Wednesday, October 30th: Instagram: @lavieestbooks
Thursday, October 31st: Literary Quicksand
Friday, November 1st: Write – Read – Life
Monday, November 4th: Instagram: @storiesandcoffee
Friday, November 8th: Comfy Reading

Friday, October 11, 2019

Friday 5ive- Catching Up

The Friday 5ive is a weekly blog post about five things that caught my attention that week. The last few posts have been about our trip to Italy, so I've got some catching up to do.

1) Our annual team trip to the San Gennaro Festival in Little Italy was in September. This year, we had a outing to see the Broadway Ain't Too Proud to Beg, about the R&B group The Temptations. It was a fantastic show! If you've ever seen The Jersey Boys, you must see Ain't Too Proud To Beg. There's so much about the evolution of the Temptations that I didn't know. Members came and went, drug abuse, dissension in the ranks about the direction of the group, it's all here. You'll know most of songs (and want to sing them, but please don't do that during the show) and the choreography is phenomenal. It was a thumbs-up from all seven of us. You can get more information and tickets here.

2) We had another guest visit us and we took the tour of Old St. Patrick's Cathedral in Little Italy. It was so interesting, our tour guide Mike was great.  We got to go upstairs and see behind the massive pipe organ that has over 2600 pipes. It is massive! The highlight of the tour is going into the catacombs where several bishops and wealthy patrons are buried. The tomb that caught my eye was for Countess Annie Leary, a wealthy heiress who, when she died in 1919, donated a great deal of her money to the Archdiocese of New York, including $200,000 to build the sacristy at the new St. Patrick's Cathedral on Fifth Ave. She was supposed to be buried in a vault there, but for some reason it didn't happen.  She had fabulous parties at her Fifth Avenue townhouse and was reported to be a hoarder. There is a story in the New York Times about her here, I'm going to try to find a book about her. Tickets for the tour can be found here.
The catacombs

The view of Old St. Patrick's from the choir balcony

3) We took our visitor to Sant Ambroeus to get some gelato after dinner and when we came out of the restaurant, I spied Billy Joel sitting on a bench outside. If I had know he was there, we would have bought him a gelato too.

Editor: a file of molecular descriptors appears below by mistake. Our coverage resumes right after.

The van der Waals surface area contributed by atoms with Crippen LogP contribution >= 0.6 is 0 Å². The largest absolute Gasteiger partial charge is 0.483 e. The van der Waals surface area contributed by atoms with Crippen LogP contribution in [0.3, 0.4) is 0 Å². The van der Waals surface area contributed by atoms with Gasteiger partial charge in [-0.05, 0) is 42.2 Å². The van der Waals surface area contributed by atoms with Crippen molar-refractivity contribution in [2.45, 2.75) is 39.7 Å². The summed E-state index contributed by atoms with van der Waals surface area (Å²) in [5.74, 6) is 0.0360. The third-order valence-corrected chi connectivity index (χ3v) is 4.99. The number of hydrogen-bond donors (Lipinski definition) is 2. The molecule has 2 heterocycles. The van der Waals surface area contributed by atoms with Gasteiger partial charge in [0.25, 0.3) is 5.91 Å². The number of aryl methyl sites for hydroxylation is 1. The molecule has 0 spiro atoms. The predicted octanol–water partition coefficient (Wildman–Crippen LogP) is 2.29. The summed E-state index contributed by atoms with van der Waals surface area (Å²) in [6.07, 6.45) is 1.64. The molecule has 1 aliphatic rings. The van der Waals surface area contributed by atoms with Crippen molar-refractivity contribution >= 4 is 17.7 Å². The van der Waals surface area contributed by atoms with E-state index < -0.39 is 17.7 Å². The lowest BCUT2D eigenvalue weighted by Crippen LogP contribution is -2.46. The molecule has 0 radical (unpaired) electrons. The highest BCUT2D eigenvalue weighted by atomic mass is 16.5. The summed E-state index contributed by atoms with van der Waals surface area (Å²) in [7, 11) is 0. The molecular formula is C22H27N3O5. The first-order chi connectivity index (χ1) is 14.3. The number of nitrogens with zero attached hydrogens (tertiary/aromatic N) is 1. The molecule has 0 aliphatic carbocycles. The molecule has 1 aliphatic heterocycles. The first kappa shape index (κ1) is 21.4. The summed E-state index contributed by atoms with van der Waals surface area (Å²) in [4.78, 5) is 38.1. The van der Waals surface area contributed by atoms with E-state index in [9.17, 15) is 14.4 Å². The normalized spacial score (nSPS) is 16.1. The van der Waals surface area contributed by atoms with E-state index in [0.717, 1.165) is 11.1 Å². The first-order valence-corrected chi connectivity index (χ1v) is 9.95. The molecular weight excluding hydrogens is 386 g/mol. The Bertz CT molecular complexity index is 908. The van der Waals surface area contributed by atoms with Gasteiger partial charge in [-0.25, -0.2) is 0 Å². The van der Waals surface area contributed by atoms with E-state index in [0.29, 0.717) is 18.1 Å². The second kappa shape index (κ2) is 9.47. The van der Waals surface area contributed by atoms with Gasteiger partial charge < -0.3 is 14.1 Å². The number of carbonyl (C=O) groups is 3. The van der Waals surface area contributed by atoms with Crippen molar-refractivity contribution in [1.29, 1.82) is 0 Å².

Billy Joel




4) Singer/actress/dynamo Kristin Chenoweth visited the Barnes & Noble Upper East Side to promote her new CD For The Girls. She was interviewed by Frank Dilello from NY1, and then signed copies of the CD. She talked about choosing the songs for the CD (so many had to be cut), the time when seven-year-old Ariana Grande came backstage when Kristin was in Wicked on Broadway (and now Ariana does a fabulous duet of Lesley Gore's You Don't Own Me on the CD), and how her father told her she forgot to wear pants on the cover of the CD. I play For The Girls constantly, I love all the songs on it.


5) I've been reading a great deal since we got back from Italy, and one of the best books I read is J. Ryan Stradal's The Lager Queen of Minnesota, about a young woman raised by her grandmother who, when she is at odds with her life, ends up working in a small craft brewery and becomes, yes, The Lager Queen of Minnesota. It's got great characters, (sisters who have a lifelong falling out), a terrific Midwest setting, and Stradal is a fabulous writer. Read this book, I'll post a review soon.



Friday, October 4, 2019

Friday 5ive- The Five Best Food Items I Had in Italy

The Friday 5ive is a weekly post about five things that caught my attention. This week's post is about the five best foods I had on our trip to Italy.


1) On our first night in our first stop of Naples, we had dinner at the Sea Front Pasta Bar. We sat at a u-shaped bar surrounding the chefs making our meal. We had a three course pasta tasting menu, complete with wine pairings. Our first wine was a bright prosecco that made us very happy. The first pasta they made for us was my favorite of the three, a linguine with a very light lemon/olive oil sauce. It was perfection.





2) On day two in Naples, our guide Vincenzo took us to what he promised was the best gelato we'll have in Italy and I'll be darned, he was right.  If you go to Naples, you must stop in at Il Gelato Mennella. It's a tiny shop, but they have lots of interesting flavors, and I can highly recommend the pistachio. It was fabulous.


3) While researching restaurants at our second stop in Sorrento, La Locanda del Gusto had great reviews on TripAdvisor. A small restaurant, with just two dozen seats, the owner and only chef, Chef Carmen, ran a well-respected cooking school for years in Sorrento before opening up her own restaurant last year. We were all very happy with our entrees, including a Misto Salad, Lasagna, and my favorite, homemade gnocci that was light as a pillow in a silky tomato sauce. We went back for a second evening it was so good. Their house wine was fantastic too.